And here is one of Isaac opening the refrigerator door, which is not actually one of his tasks because I am fully capable of opening the fridge myself.  It's something the trainer did teach him to do, though.  See the rope he pulls to open the door?  That's the same type of rope he pulls to pull the laundry basket for me.  It was easy to teach him to pull the laundry basket because he already knew that "tug" meant to pull a rope like this.  I use the same command to tell him to pull the basket.

And here is one of Isaac bringing my medication to me.

Cute Kitty Picture

We haven't seen enough of these lately, have we?  That's because my cat have been in hiding since Isaac moved in. 

Cayenne mostly stays in the back bedroom, although she has been venturing into the bathroom if I am in there without Isaac.  Since Isaac thinks it is his job to shadow me constantly, though, that very rarely happens.  She also ventures out to the kitchen to demand dinner if she's hungry enough.  Otherwise, I take her food to the bedroom for her.  I was bringing her out to the living room periodically, but the last two times I did, she hid under the couch and and refused to come out.  I mean, she was under there for hours and hours.  Then she pooped under there.  Mike and I had to move the couch to get her out and clean up the poop.  Fun times, those.

Today I was putting away laundry in the bedroom and discovered Cayenne has found a new place to sleep.
Cute, isn't she?

I think the reason she looks annoyed is because Isaac is sitting behind me, looking at her.

In My Dreams

I've noticed something interesting recently.  Several times lately, I've had dreams in which Isaac made an appearance.  But the interesting thing is that the dreams weren't about Isaac.  He was just there with me.  For instance, last night I dreamed I was walking down a busy city street, trying to figure out where to catch a bus.  Isaac was beside me, in his service dog gear.

I think that's interesting.  I think it's like when you dream in another language.  The dream isn't about the other language, but in the dream you're fluently speaking another language.  I think that's a sign you're getting pretty fluent in another language.  I've dreamed in sign a few times before.

Anyway, I think these dreams with Isaac are a sign that I'm getting pretty fluent in "Isaac."  A sign that we're bonding, that we're really becoming a team.

Monday, February 11, 2013

Get the Meds!

One of Isaac's tasks is to bring my medication when I am having an anxiety attack.  I have meds I take on an as needed basis, and they usually stop an anxiety attack in its tracks, or at least calm me down enough that I can take other steps to help myself, preventing subsequent self-injury or even suicidal impulses.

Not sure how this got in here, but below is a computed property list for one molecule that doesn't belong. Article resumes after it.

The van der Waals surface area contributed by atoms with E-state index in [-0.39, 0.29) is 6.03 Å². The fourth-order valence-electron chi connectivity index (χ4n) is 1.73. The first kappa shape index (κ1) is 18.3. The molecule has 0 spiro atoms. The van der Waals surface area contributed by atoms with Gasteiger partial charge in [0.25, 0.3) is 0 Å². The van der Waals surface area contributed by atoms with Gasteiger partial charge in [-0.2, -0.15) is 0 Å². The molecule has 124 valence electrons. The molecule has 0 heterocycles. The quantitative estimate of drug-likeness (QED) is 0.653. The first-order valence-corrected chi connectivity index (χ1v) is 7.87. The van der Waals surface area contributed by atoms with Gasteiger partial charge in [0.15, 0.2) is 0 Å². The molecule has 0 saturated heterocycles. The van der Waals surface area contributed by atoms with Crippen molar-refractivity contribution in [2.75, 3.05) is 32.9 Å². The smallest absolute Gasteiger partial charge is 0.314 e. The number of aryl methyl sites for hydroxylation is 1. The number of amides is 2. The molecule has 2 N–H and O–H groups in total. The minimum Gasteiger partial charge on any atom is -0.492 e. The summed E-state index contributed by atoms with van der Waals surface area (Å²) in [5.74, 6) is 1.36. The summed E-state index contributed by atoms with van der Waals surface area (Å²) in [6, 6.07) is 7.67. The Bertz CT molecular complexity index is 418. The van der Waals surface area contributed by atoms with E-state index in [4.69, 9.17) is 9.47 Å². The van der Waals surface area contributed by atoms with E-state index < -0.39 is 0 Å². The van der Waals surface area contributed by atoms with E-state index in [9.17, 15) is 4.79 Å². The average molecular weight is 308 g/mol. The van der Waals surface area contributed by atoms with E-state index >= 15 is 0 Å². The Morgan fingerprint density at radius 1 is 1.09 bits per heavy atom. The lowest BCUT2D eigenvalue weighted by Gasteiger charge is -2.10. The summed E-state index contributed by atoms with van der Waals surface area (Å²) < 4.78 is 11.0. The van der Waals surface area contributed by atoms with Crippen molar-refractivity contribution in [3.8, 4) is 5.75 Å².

In addition, those anxiety attacks tend to spiral out of control and go on and on and on.  Something very small can trigger them.  For instance, say I am making dinner and accidentally burn the garlic bread.  The rest of the meal may be fine, but I probably won't be able to eat it, because I will be so upset and angry at myself for burning the bread.  I know that's not exactly anxiety, but I don't know what else to call it, so I refer to it as an anxiety attack.  Instead of being disappointed that I burned the bread and then moving on, I will have urges to hurt myself.  I will cry, for a long time.  I will be unable to do anything else all evening because I will be so upset that I burned the bread.  There is a good chance I'll wake up the next morning very depressed, feeling guilty about everything, still angry at myself, not even thinking about the bread anymore but feeling incapable of doing anything right.

Getting my medication at the beginning of one of these episodes can prevent all that.

The problem is, when I'm having one of these episodes, I usually cannot think clearly enough to remember to take the medication myself.  If  Mike reminds me to take it, I will, and it almost always helps.  But he's not always here, and even if he is, he doesn't always think of reminding me to take it soon enough.

In comes Isaac.

Initially, his trainer taught him to respond to the command, "Get the meds!"  My medication for anxiety is kept in a little vinyl pouch that is easy for him to spot and carry to me.  Having the medication in the pouch also assures that the bottle won't accidentally come open and spill, and he cannot accidentally eat any of the pills.

The trainer tried to mimic my behavior when I start to have an anxiety attack, which often includes rocking back and forth and crying, and she did teach Isaac to bring her the medication pouch when she did those things, but I guess her fake anxiety attacks didn't resemble my real anxiety attacks, because while Isaac would respond to my command of "Get the meds," he didn't respond to my anxiety attacks, real or fake.